Topological materials outperform through quantum periodic motion

February 18, 2020

Scientists at the U.S. Department of Energy's Ames Laboratory have discovered that applying vibrational motion in a periodic manner may be the key to preventing dissipations of the desired electron states that would make advanced quantum computing and spintronics possible.

Some topological materials are insulators in their bulk form, but possess electron-conducting behavior on their surfaces. While the differences in the behavior of these surface electrons is what makes these materials so promising for technological applications, it also presents a challenge: uncontrolled interactions between surface electrons and the bulk material states can cause electrons to scatter out of order, leading to so-called "topological breakdown". They are not protected by any "spontaneous" symmetry.

"Topological insulators that can sustain a persistent spin-locked current on their surfaces which does not decay are termed 'symmetry protected,' and that state is compelling for multiple revolutionary device concepts in quantum computing and spintronics," said Jigang Wang, Ames Laboratory physicist and Iowa State University professor. "But the topological breakdown due to surface-bulk coupling is a long standing scientific and engineering problem."

Wang and his fellow researchers took a paradoxical approach, called dynamic stabilization, by applying a terahertz electric field to drive periodic atomic vibrations, i.e., vibrational coherence, in the model topological insulator bismuth-selenium Bi2Se3. These extra "fluctuations" actually enhanced protected topological states, making the electronic excitations longer lived.

An analogy of such dynamic stabilization is the periodically driven Kapitza pendulum, known by Nobel Laureate Peter Kapitza, where an inverted, yet stable, orientation is achieved by imposing a sufficiently high-frequency vibration of its pivot point. In a similar manner, additional dynamic stabilization can be achieved by driving quantum periodic motions of the lattice.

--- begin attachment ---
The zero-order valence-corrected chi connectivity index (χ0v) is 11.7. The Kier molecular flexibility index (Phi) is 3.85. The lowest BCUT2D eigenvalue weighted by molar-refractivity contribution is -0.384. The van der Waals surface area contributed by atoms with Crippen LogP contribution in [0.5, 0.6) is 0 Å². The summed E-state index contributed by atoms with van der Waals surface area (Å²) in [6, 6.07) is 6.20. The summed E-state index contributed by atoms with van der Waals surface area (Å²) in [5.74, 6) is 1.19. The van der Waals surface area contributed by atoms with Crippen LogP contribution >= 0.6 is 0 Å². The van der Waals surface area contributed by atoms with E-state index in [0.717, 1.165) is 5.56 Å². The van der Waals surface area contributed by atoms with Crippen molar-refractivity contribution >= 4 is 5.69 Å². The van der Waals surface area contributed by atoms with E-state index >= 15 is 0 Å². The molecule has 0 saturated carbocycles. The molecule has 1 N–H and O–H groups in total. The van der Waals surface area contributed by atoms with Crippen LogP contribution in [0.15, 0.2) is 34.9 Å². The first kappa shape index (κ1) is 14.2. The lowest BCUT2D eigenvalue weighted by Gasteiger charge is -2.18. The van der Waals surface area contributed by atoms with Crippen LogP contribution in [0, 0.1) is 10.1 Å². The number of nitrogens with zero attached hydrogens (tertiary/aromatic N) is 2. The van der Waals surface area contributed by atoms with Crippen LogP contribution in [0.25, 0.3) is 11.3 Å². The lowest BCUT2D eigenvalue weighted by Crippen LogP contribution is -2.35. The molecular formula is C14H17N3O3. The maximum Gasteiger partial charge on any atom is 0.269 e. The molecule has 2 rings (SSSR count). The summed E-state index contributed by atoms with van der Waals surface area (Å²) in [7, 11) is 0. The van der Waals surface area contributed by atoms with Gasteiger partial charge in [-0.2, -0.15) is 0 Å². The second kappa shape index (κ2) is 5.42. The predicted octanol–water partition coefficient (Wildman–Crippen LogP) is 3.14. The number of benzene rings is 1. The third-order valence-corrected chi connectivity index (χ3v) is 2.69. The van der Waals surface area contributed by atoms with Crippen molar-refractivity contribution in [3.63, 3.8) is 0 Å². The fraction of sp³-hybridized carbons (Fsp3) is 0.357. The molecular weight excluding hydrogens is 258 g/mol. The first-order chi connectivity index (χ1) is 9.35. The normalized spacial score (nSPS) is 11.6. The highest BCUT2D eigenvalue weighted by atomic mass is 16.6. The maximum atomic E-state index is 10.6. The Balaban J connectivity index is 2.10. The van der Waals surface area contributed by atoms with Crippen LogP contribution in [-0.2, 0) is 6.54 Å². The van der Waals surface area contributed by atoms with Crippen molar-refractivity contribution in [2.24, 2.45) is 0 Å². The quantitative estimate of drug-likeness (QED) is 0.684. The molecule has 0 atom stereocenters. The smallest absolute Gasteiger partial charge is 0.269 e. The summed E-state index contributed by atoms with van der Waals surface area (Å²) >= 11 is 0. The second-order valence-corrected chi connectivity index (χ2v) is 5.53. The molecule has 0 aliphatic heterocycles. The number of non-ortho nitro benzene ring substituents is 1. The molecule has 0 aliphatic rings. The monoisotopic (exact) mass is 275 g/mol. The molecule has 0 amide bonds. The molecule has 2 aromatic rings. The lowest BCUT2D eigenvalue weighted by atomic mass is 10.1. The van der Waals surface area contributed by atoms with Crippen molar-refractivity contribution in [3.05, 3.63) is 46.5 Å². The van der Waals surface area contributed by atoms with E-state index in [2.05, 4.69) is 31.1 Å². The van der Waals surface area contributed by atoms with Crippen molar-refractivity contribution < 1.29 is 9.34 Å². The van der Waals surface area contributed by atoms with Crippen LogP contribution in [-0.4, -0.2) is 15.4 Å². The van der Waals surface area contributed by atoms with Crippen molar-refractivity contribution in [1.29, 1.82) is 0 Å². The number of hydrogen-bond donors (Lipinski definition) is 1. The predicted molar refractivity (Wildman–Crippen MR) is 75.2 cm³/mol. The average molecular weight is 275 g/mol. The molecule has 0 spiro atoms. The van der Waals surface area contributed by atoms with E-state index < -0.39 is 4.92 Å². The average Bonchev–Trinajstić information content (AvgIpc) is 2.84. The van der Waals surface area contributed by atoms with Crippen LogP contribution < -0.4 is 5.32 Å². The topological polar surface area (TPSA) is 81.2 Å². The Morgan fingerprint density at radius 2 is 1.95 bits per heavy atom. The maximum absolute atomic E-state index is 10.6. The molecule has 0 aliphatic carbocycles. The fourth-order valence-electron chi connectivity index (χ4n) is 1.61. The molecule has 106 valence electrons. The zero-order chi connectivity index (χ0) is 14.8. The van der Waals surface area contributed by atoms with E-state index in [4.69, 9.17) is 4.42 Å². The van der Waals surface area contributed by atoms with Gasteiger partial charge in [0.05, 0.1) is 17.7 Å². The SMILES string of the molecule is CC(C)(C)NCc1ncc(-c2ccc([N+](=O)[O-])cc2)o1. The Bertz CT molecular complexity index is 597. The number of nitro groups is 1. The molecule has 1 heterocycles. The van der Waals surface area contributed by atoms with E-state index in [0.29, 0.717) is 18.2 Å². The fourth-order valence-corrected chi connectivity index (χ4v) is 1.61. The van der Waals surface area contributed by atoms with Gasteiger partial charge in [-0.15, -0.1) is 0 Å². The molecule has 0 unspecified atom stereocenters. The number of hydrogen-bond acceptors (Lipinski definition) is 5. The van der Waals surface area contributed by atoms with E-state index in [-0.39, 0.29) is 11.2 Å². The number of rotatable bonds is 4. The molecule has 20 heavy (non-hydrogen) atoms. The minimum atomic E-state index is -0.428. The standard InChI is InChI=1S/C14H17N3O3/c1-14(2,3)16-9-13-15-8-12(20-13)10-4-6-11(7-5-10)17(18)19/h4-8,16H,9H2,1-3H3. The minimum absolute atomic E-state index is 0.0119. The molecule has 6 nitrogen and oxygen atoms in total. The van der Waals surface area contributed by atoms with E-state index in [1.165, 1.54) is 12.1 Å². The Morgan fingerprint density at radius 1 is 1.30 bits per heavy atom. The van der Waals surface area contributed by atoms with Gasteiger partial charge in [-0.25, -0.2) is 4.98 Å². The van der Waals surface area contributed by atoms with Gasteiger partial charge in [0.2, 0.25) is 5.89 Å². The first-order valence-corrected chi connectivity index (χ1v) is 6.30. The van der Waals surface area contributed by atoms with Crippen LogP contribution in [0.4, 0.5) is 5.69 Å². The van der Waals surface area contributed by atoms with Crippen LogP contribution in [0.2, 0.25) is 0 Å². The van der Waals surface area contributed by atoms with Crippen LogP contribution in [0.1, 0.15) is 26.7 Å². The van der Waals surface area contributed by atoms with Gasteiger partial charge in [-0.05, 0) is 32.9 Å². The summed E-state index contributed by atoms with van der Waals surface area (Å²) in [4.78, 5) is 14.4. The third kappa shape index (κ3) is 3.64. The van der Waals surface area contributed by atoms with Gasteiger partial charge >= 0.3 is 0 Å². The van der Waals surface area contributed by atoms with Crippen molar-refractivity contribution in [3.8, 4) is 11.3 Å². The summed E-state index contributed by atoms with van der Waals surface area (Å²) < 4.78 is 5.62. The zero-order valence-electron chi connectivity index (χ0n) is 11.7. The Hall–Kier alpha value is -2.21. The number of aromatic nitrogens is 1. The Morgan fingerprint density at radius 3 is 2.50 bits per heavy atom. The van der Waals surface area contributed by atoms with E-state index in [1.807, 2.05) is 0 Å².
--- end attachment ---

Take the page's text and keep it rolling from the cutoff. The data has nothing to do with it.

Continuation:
"We demonstrate the dynamic stabilization in topological matter as a new universal tuning knob, that can be used to reinforce protected quantum transport," said Wang, who believes the discovery has far-reaching consequences for the use of these materials to many scientific and technological disciplines, such as disorder-tolerant quantum information and communications applications and spin-based, lightwave quantum electronics.
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The research is further discussed in a paper, "Light Control of Surface-Bulk Coupling by Terahertz Vibrational Coherence in a Topological Insulator," authored by X. Yang, L. Luo., C. Vaswani, X. Zhao, D. Cheng, Z. Liu, R. H. J. Kim, X. Liu, M. Dobrowolska, J. K. Furdyna, I. E. Perakis, C-Z Wang, K-M Ho and J. Wang; and published in npj Quantum Materials.

Sample development was performed at the University of Notre Dame; Some of calculations and analysis were performed at the University of Alabama, Birmingham.

Ames Laboratory is a U.S. Department of Energy Office of Science national laboratory operated by Iowa State University. Ames Laboratory creates innovative materials, technologies and energy solutions. We use our expertise, unique capabilities and interdisciplinary collaborations to solve global problems.

DOE's Office of Science is the single largest supporter of basic research in the physical sciences in the United States, and is working to address some of the most pressing challenges of our time. For more information, please visit science.energy.gov.

Contacts:

Jigang Wang, Division of Materials Sciences and Engineering, 515-294-5630

Laura Millsaps, Ames Laboratory Communications, 515-294-3474

DOE/Ames Laboratory

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